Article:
Graft hotline saves R110m over 8 yearsComment on this story
EIGHT years after it was set up, the government’s national anti-corruption hotline has managed to claw back only R110 million in public servants’ ill-gotten gains.
Fewer than 1 500 officials have had action taken against them.
And two out of three corruption cases referred to national and provincial departments for investigation since 2004 are still outstanding – because the referrals are simply ignored.
In its latest review of the hotline it has managed since 2004, the Public Service Commission complains about the same problems it identified in 2008.
It says departments “generally do not” investigate the cases referred to them. They put this down to a lack of investigative capacity, or specialised units.
This comes while billions of rand in public funds is being lost every year to corruption, incompetence and negligence in the public service.
Former head of the Special Investigating Unit (SIU) Willie Hofmeyr said last year that 20 percent – between R25 billion and R30bn – of the government’s procurement budget alone – was siphoned off each year.
This was through officials’ fingers in the till, providers overcharging for goods and services or officials failing to properly monitor how money was being spent.
The Public Service Commission’s third report – released every two years – measures the hotline’s effectiveness from its inception in September 2004 until the end of August 2010.
“Investigators do not receive adequate resources from their departments to conduct full-scale investigations… Furthermore, investigators often do not have the requisite knowledge or skills to deal with complex cases of alleged corruption,” the report says.
The commission also complains that departments fail to give it proper feedback on cases that just need department records to be checked, such as social grants, RDP housing and ID fraud.
A means for people to call in with tip-offs about fraud, corruption and other abuses in the public service, the hotline’s effectiveness depends mostly on officials in national and provincial departments properly investigating cases referred to them – and ensuring action against guilty officials.
“It is, therefore, of concern that the commission received feedback on only 2 948 cases – 37 percent of the 7 922 cases that were referred,” the report says. More significantly, of the nearly 8 000 cases referred for investigation, only 23 percent (1 821) were concluded.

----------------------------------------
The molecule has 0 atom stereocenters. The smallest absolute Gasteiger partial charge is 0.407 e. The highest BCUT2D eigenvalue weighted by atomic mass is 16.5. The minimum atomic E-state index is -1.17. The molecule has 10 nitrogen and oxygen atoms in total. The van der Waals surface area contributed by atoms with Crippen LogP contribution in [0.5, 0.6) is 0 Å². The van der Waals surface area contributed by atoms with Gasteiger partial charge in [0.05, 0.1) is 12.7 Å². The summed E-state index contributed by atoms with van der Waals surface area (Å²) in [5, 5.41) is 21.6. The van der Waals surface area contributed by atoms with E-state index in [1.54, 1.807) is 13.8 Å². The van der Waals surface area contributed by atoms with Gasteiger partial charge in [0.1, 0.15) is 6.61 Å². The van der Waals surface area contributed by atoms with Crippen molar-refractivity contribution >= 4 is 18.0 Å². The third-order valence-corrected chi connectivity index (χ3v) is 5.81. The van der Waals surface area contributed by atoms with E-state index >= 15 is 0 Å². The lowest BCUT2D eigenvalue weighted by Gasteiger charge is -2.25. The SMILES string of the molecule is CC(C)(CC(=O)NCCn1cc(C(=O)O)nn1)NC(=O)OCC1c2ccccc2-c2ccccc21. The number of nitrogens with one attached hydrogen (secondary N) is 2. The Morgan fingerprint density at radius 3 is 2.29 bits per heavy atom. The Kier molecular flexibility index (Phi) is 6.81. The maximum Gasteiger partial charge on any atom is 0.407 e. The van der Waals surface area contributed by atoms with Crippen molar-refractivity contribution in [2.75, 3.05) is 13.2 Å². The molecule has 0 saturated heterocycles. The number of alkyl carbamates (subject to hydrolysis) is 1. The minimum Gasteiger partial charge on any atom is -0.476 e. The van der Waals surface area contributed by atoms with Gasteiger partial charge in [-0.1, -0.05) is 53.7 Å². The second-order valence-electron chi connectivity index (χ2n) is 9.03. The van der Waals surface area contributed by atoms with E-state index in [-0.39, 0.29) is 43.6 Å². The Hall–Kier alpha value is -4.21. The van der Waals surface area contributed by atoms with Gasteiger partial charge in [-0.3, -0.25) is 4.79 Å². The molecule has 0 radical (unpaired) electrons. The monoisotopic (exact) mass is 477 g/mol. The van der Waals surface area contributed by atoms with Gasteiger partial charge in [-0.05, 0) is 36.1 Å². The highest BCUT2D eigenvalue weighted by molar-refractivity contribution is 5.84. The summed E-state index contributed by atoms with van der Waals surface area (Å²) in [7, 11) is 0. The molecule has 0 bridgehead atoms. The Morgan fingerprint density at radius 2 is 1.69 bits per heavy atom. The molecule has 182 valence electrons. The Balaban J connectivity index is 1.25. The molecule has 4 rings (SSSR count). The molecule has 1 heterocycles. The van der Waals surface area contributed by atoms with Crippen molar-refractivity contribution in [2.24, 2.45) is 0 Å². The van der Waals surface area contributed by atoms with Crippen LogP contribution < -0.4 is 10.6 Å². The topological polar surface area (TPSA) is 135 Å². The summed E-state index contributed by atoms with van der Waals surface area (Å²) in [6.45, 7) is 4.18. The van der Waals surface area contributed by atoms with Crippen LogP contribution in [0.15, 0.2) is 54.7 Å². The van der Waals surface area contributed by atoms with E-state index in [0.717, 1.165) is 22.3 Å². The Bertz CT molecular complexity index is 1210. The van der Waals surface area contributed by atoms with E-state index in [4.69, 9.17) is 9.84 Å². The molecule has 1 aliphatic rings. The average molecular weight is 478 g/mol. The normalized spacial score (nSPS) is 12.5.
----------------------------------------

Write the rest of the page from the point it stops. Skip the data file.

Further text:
Previous studies by the commission “have shown that departments generally do not investigate cases of alleged corruption reported (on the hotline) and referred to them”.
Over the eight-year period under review 106 799 calls were made to the hotline, including general queries, requests for feedback and hoax calls.
These generated 10 700 cases of alleged corruption, reduced to 7 922 after the PSC evaluated them.
In all, over the eight-year period, 1 273 officials were charged with misconduct for corrupt activities – 600 in provincial departments and 673 in national government.
Sanctions were as follows:
l 603 officials were sacked;
l 226 were suspended;
l 134 were fined (three months’ salary docked);
l 16 were demoted;
l 330 given written warnings;
l 190 were prosecuted.
Cases of alleged corruption reported to the hotline involved mostly fraud and bribery (1 522), abuse of government resources (995), mismanagement of government funds (889), ID fraud (781), procurement irregularities (720), appointment irregularities (627), corruption relating to criminal conduct (588), unethical behaviour (600), RDP housing fraud (450), social grant fraud (440) and service delivery (310).
While it mentions “notable gains”, and claims the hotline has proved to be an important tool in fighting corruption, the review reflects little progress in resolving key challenges the commission identified as far back as 2008.
Key constraints remain a lack of investigative capacity in the departments and entities that must investigate the cases referred to them.
Worryingly, the report also notes departments reporting that whistle-blowers were “sometimes intimidated by senior officials and executive authorities” – politicians – when they informed on or were investigating corrupt activities.
“Perhaps lack of protection of the whistle-blowers is the key reason why many callers prefer to remain anonymous when they report cases of alleged corruption,” the report says.
Warning that failure to investigate and act against corrupt officials could undermine public confidence in the hotline, the commission makes several recommendations.
It wants “urgent attention” to be given to regular performance audits by departments of cases referred; proper feedback to the commission
and departments setting up systems to track and analyse corruption trends to devise strategies to counter them. It also recommended a review of the Protected Disclosures Act to shield whistle-blowers from victimisation, so their identity could remain confidential.